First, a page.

This was one of the few Washington DC events I have attended that fully lived up to its advanced publicity. The attendees, most of whom I found to be from their company’s upper leadership were treated to quite unique insights from an array of expert practitioners within the US military logistics establishment.
The summit was preceded by a day devoted to an interactive workshop on strategies for optimizing the military supply chain. Participants addressed topics such as; Service part Support Optimization, Supply Chain Design, Optimization & Management, Strategic Procurement, Segmented Supply, and Redeployment, and Overcoming Readability Issues with Auto-ID Technologies. These sessions were lead by a small cadre of outstanding supply chain researchers from such institutions as Cornell, MIT, U of Alabama, Penn State, and Michigan State. These sessions presented the latest supply chain methodologies, design features, and management innovations.
The first day of the summit began on Tuesday with an introduction by COL James Woodard, Chief of Operations, for USCENCOM J4. He gave a review of the dramatic transitions being undertaken by Operation “New Dawn” which required the ending of combat operations in Iraq, and the simultaneous movement of troops and equipment from Iraq to Afghanistan. He detailed the challenges of drawing down from 170,000 troops to 50,000 troops (from 20 countries) by August 21, 2010, and then a further reduction in Iraq of the 50,000 troops to zero by August 21, 2011. COL Woodard also presented an in depth look into the development of the Northern Distribution Network (NDN) and how it has transitioned into a major supply corridor for CENTCOM operations.
Among the many interesting topics discussed during the two days of the Military Logistics Summit were the comments of USAF Brigadier General Michelle Johnson, Director for Strategy, Policy. She gave a guided tour of the roots of US warfighter support up to the present day. She highlighted the sometimes arduous efforts necessary to establish and maintain bilateral and multilateral agreements between the US and other countries in Central Europe through which additional material and supply shipments have increasingly been transported. Ongoing efforts of USTRANSCOM also include transition from 20ft containers to 40ft containers for improved economic value, and increased “in-transit” visibility of shipments to reduce container pilferage below the current 1% level. She concluded her presentation with comments on efforts by USTRANSCOM to investigate new means for improving warfighter support options. One of these assessments is the potential that lighter-than-air (LTA) vehicles could have in movement of supplies into very austere regions, whether for troop support or humanitarian aid to disaster areas.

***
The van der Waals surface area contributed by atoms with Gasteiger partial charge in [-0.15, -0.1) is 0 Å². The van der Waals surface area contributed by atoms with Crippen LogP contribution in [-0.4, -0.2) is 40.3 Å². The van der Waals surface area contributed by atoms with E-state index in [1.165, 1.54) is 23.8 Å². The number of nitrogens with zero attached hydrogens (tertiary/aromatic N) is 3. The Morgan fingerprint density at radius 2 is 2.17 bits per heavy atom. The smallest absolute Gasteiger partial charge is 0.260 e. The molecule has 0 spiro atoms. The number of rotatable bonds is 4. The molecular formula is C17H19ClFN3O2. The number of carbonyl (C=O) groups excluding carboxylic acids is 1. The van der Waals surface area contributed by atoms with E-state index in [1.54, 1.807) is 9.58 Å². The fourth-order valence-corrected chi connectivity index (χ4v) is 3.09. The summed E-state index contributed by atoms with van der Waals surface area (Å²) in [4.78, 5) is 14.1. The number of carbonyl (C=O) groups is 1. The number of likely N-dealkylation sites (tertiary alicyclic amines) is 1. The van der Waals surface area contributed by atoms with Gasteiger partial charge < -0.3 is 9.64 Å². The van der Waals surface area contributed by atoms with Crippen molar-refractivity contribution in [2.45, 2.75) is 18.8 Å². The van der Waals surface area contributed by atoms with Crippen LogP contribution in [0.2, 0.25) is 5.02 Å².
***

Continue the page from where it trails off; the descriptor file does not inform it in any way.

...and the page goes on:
Another standout session was the one hosted by Robert Lamanna, Logistics Management Specialist for CECOM LCMC. He addressed the very pertinent question of how the DoD reestablishes the ability to organically support the weapon systems they buy. To facilitate this the Office of Secretary of Defense (OSD) is pursuing its vision of procurement reform and is actively engaged in rewriting the 5002 acquisition policy document. The major changes will include support of contingency business operations, and major reform of the DoD’s acquisition and support processes. He emphasized the current conviction among DoD logistics planners that we must integrate lifecycle maintenance principals into the DoD and military maintenance and procurement picture.
The principal need and current challenge is for the DoD to adopt a “product support” business model. Most OEMs tend to focus on their manufacturing capabilities but neglect the up front planning and capability necessary for subsequent logistics support by the military customer. Instead the DoD ends up having to hire large contactor support at great expense to support the equipment they’ve purchased. The DoD is now designing a sort of “C4ISR” approach for sustainment, which includes manpower resources and response to warfighter needs. Mr. Lamanna said this development of new policy is happing very fast; in fact it’s the fastest rate of DoD procurement policy change he’s seen in 30 years. He strongly advised his audience to make the effort to stay tuned to this new policy shift if they expect to be able to keep up with it.
Overall the Military Logistics Summit was a very interesting experience which provided up to the moment insights into the dynamics of the DoD’s existing supply chain activities. But from each session and speaker a composite picture also emerged of the changes both methodical and rapid that are occurring within the DoD’s procurement and logistical support policy leaders. The next few years will indeed see rapid changes in the way the DoD procures, transports, and supports (more uniforms / less business suits) what it buys.